Journalist and illustrator Lomasko was first noticed in the West for her graphic reportage from the Pussy Riot trial. In Tbilisi, Georgia, she spoke with historians, artists, journalists, activists, squatters, and local clergy about the political and cultural climate in this former Soviet republic.
At New York Magazine, Russian-born Michael Idov reflects on the few years he returned to Moscow to edit the Russian edition of GQ, beginning in 2011. He was surprised by the culture of cynicism he encountered — a response to constant deceit and crushing autocracy under Vladimir Putin. And he wonders whether a similar lack of trust and sense of defeat are in store for the U.S. under Trump.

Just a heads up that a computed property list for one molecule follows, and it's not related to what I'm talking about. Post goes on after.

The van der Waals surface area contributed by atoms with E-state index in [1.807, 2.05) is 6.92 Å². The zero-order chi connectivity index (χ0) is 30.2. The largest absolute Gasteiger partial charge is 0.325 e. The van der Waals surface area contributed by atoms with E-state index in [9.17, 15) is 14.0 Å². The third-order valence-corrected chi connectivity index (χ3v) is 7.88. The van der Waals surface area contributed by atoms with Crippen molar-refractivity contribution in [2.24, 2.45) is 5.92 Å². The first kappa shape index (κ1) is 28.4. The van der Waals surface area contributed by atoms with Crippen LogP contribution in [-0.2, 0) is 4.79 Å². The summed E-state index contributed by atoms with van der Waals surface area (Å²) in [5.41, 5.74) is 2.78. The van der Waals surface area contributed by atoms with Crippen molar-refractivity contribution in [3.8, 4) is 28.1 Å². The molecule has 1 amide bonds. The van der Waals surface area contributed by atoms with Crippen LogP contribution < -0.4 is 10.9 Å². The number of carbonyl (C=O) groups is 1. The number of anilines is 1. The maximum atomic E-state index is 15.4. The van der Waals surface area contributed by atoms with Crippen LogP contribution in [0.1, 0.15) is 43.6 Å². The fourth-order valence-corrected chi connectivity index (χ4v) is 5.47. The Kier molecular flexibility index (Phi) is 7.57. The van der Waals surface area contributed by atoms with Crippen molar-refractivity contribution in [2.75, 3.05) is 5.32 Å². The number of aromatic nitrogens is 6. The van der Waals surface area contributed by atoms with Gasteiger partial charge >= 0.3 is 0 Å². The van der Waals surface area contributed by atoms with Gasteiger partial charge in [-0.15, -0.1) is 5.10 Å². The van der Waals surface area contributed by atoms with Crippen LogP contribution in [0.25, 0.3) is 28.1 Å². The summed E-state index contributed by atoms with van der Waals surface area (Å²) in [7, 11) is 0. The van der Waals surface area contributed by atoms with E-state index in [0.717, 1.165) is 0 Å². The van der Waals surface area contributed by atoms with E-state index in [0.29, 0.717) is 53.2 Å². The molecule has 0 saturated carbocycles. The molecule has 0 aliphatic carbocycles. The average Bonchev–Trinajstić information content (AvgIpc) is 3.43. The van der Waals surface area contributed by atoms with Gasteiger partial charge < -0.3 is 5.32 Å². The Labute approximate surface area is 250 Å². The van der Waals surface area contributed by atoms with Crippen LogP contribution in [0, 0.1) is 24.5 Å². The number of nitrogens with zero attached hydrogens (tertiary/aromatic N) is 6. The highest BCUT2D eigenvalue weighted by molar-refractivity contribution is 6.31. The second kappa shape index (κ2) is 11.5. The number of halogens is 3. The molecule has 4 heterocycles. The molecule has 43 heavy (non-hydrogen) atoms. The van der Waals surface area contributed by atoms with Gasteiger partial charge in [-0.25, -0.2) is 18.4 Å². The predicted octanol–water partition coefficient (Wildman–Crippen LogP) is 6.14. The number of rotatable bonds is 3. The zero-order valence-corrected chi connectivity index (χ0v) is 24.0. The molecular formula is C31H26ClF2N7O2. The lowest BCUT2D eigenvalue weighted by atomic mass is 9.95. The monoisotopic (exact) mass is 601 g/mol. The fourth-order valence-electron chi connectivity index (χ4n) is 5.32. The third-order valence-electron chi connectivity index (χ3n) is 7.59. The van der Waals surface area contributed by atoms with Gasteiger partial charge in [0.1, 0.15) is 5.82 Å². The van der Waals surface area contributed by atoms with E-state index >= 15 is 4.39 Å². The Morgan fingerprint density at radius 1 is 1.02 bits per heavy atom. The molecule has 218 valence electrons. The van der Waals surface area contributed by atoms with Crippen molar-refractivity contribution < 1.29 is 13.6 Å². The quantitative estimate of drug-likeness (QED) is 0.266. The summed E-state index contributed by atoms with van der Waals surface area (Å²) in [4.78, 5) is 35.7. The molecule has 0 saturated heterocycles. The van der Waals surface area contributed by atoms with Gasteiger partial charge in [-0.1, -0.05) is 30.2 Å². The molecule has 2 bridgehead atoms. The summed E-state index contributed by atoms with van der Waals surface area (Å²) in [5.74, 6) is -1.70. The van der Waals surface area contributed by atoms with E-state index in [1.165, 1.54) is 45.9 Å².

Why then does the American public still consider all spies to be demons? Why does the public make no distinction between technical spies like Julius Rosenberg stealing useful knowledge and tactical spies like Kim Philby destroying human lives? Perhaps it is because the American public is misled by the American secrecy system. The secrecy system is a bureaucratic monster that classifies vast quantities of information as secret, making it impossible for the ordinary citizen to see the difference between important and unimportant secrets.